I also added chia seeds into the wet mix. I seem to add chia into everything these days as it doesn’t really taste of anything but provides mountains of health benefits. Also, that way you can kid yourself into thinking the chia cancels out the sugar and all is well with the world.

After following Hugo’s steps I put 12 muffin cases into a muffin tray and dolloped half the mixture into the cases, and dotted with raspberries. But then my hand "slipped" and I added pieces of milkybar white chocolate buttons.

Raspberry and white chocolate scattered in the dough
 - try breaking up the buttons into tiny pieces

I then covered the raspberries and chocolate with the remaining mixture, added a sprinkling of porridge oats to convince myself they were actually a breakfast muffin, and baked at 180 degrees for around 20 minutes.

Raspberry and white chocolate muffins hot out of the oven

Don't eat the whole batch of muffins at once!

Perfect with a mug of breakfast tea

Definitely give Hugo’s book a whirl if you are like me and crazy about breakfast – this guy believes brunch should be a three-course affair, and I wholeheartedly agree.


Enjoy x 

Wednesday, 16 July 2014

Cornish travels - the best from Instagram

Here are a selection of photos taken on my recent foodie trip toCornwall. For more foodie pics and an insight into a London breakfast-fiend with a passion for French toast, follow me on Instagram @breakfastatcarolines or on Twitter @cl_baldwin


Monday, 14 July 2014

Brunch at The Shed, Wadebridge, Cornwall

On a recent holiday to Cornwall, the urge to discover new brunch spots remained strong, and I hunted out The Shed Cafe and Brunch Bar in nearby Wadebridge to spend a sunny morning lining my stomach before exploring the Cornish coastline.

Tucked away on a side street in Wadebridge, The Shed's bright red door welcomed customers from the main road. The minuscule little cafe has room for around ten people inside, as well as several tables outside. It was a weekday morning when we visited so it was quiet and we were served quickly and with a smile while sat outside in the glorious morning sunshine.

The Shed Cafe and Brunch Bar

The minuscule coffee bar 

Decisions, decisions...

Very reasonably priced, I choose the French toast with caramelised bananas off the specials board, while my companions decided on the bacon and Brie croissant, sausage bap and the full Kernow breakfast. Two pots of tea, a macchiato and an apple juice bought the total bill for four to around £25.

I love this brightly coloured china
The drinks arrived on brightly coloured china, and our breakfasts soon followed. While the bap and croissant were tasty, yet nothing particularly special, the big breakfast and French toast were definitely worth the visit.

Kernow is Cornish for Cornwall, and it's big breakfast boasted all local produce. While I've admitted I'm not a fan of full Englishbreakfasts, this was not at all greasy, and was hoovered up by my friend. I managed to steal a piece of the huge sausage, which was slightly spiced and very juicy, while the egg was delicately steamed-fried and the fried bread sat buttery and golden on the side of beans, a slice of bacon and half a grilled tomato.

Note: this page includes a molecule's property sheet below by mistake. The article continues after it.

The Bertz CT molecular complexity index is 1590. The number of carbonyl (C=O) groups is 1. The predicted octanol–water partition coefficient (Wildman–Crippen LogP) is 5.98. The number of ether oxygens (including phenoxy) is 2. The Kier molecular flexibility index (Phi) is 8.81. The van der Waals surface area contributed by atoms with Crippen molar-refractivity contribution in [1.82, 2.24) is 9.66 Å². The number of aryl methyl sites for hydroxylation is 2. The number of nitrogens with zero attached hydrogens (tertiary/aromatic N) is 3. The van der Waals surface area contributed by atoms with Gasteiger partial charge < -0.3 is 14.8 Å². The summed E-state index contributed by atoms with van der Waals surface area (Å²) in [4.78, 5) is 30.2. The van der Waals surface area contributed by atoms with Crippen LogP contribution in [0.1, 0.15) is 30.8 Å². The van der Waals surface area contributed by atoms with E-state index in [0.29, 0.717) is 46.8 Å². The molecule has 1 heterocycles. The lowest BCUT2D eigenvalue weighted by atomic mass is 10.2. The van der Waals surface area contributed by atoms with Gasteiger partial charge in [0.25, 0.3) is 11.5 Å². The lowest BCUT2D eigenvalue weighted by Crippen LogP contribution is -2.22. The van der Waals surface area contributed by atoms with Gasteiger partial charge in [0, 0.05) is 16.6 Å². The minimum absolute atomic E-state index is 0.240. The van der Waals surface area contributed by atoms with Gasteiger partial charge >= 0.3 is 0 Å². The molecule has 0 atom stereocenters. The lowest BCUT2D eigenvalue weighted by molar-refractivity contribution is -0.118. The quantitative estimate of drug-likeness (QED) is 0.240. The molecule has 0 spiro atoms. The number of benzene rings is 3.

Full Kernow breakfast

But I was in the mood for something sweet, and my French toast with caramelised banana hit the spot. The eggy bread was gooey with sticky sweet banana on top, all dusted with a light layer of icing sugar. Definitely one I'll be trying at home.

This is a mighty breakfast

Enjoying The Shed in the sunshine

If you're ever in the area, don't miss this tiny little gem on Trevanson Street in Wadebridge.

Saturday, 12 July 2014

Mug of the month - Padstow, Rick and his best friend Chalky

As I've been on holiday in Cornwall this last week, it only seemed fair to dedicate my Mug of the Month to my recent travels. One of my favourite little seaside towns in Cornwall is Padstow - also known as Padstein due to the monopoly chef Rick Stein has with 14 establishments, including restaurants, hotels a deli and a seafood school.


This beautiful little harbour town was buzzing with hundreds of tourists on a sunny Sunday afternoon, with every other family accompanied by their treasured canine companion. All shapes and sizes milled through the town, watching their owners slurp on Cornish ice creams and hoping for the chance of being fed a leftover bit of pasty.

Fellow dog lover Rick Stein was known for his terrier Chalky, who's little face appeared regularly on his TV cooking shows. Sadly Chalky passed away in 2007, but this whiskery face still graces many gifts in Stein's shop. And I couldn't resist this Chalky mug as Mug of the Month for July.

Mug of the Month - Chalky goes fishing

Mug of the Month - Chalky has lunch

Perfect for a beachcomber's morning cuppa, or even tea time with fish a chips. And Chalky isn't the only one to devour some of Stein's fish and chips, we queued a good 40 minutes for some of the best fish and chips I've ever tasted. 


Rick Stein's Fish & Chips 

Stein's fish and chips restaurant

Stein's fish and chips come in a box even if you eat inside

Golden beauties
Deep fried scallops

The star of the show were the deep fried scallops - succulent and piping hot encased in batter made from beef dripping - they were to die for.But I'm already a big scallop fan. The day before we went to St Petroc's, Stein's second priced restaurant in Padstow (sorry but averaging £30 for a fish curry, his top priced Seafood Restaurant was a no-go). But the St Petroc's bistro was fairly reasonable, and after a rhubarb and prosecco cocktail, I had the baked scallops which were cooked in a rich decadent golden juice of truffle butter.

Scallops at St Petrocs

More from Padstow


Padstow

The view of Rock from Padstow Harbour

The shell shop

"She sells sea shells..."

Cornish ice cream